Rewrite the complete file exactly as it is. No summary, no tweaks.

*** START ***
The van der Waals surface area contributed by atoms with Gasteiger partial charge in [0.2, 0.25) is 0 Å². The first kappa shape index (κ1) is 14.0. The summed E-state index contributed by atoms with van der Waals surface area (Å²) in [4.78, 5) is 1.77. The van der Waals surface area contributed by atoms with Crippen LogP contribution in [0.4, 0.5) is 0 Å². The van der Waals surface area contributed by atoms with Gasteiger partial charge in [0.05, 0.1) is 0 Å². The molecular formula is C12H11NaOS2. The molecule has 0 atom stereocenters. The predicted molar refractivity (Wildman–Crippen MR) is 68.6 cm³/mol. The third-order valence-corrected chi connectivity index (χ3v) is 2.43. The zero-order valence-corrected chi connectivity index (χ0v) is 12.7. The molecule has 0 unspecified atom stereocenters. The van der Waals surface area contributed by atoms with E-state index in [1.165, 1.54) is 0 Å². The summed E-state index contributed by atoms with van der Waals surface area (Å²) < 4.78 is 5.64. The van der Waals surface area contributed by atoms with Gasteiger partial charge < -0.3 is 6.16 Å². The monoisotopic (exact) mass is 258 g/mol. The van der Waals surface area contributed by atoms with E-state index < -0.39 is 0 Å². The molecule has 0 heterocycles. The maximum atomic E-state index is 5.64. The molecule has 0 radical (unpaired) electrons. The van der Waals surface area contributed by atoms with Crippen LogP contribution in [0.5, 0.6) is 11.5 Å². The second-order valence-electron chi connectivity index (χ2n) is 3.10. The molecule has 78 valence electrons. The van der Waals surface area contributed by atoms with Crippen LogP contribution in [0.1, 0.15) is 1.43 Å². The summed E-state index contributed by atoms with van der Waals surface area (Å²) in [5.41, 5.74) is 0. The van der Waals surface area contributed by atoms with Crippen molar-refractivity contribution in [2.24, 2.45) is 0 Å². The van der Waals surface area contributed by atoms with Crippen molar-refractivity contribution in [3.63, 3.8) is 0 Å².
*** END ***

The van der Waals surface area contributed by atoms with Gasteiger partial charge in [0.2, 0.25) is 0 Å². The first kappa shape index (κ1) is 14.0. The summed E-state index contributed by atoms with van der Waals surface area (Å²) in [4.78, 5) is 1.77. The van der Waals surface area contributed by atoms with Crippen LogP contribution in [0.4, 0.5) is 0 Å². The van der Waals surface area contributed by atoms with Gasteiger partial charge in [0.05, 0.1) is 0 Å². The molecular formula is C12H11NaOS2. The molecule has 0 atom stereocenters. The predicted molar refractivity (Wildman–Crippen MR) is 68.6 cm³/mol. The third-order valence-corrected chi connectivity index (χ3v) is 2.43. The zero-order valence-corrected chi connectivity index (χ0v) is 12.7. The molecule has 0 unspecified atom stereocenters. The van der Waals surface area contributed by atoms with E-state index in [1.165, 1.54) is 0 Å². The summed E-state index contributed by atoms with van der Waals surface area (Å²) < 4.78 is 5.64. The van der Waals surface area contributed by atoms with Gasteiger partial charge < -0.3 is 6.16 Å². The monoisotopic (exact) mass is 258 g/mol. The van der Waals surface area contributed by atoms with E-state index < -0.39 is 0 Å². The molecule has 0 heterocycles. The maximum atomic E-state index is 5.64. The molecule has 0 radical (unpaired) electrons. The van der Waals surface area contributed by atoms with Crippen LogP contribution in [0.5, 0.6) is 11.5 Å². The second-order valence-electron chi connectivity index (χ2n) is 3.10. The molecule has 78 valence electrons. The van der Waals surface area contributed by atoms with Crippen LogP contribution in [0.1, 0.15) is 1.43 Å². The summed E-state index contributed by atoms with van der Waals surface area (Å²) in [5.41, 5.74) is 0. The van der Waals surface area contributed by atoms with Crippen molar-refractivity contribution in [2.24, 2.45) is 0 Å². The van der Waals surface area contributed by atoms with Crippen molar-refractivity contribution in [3.63, 3.8) is 0 Å².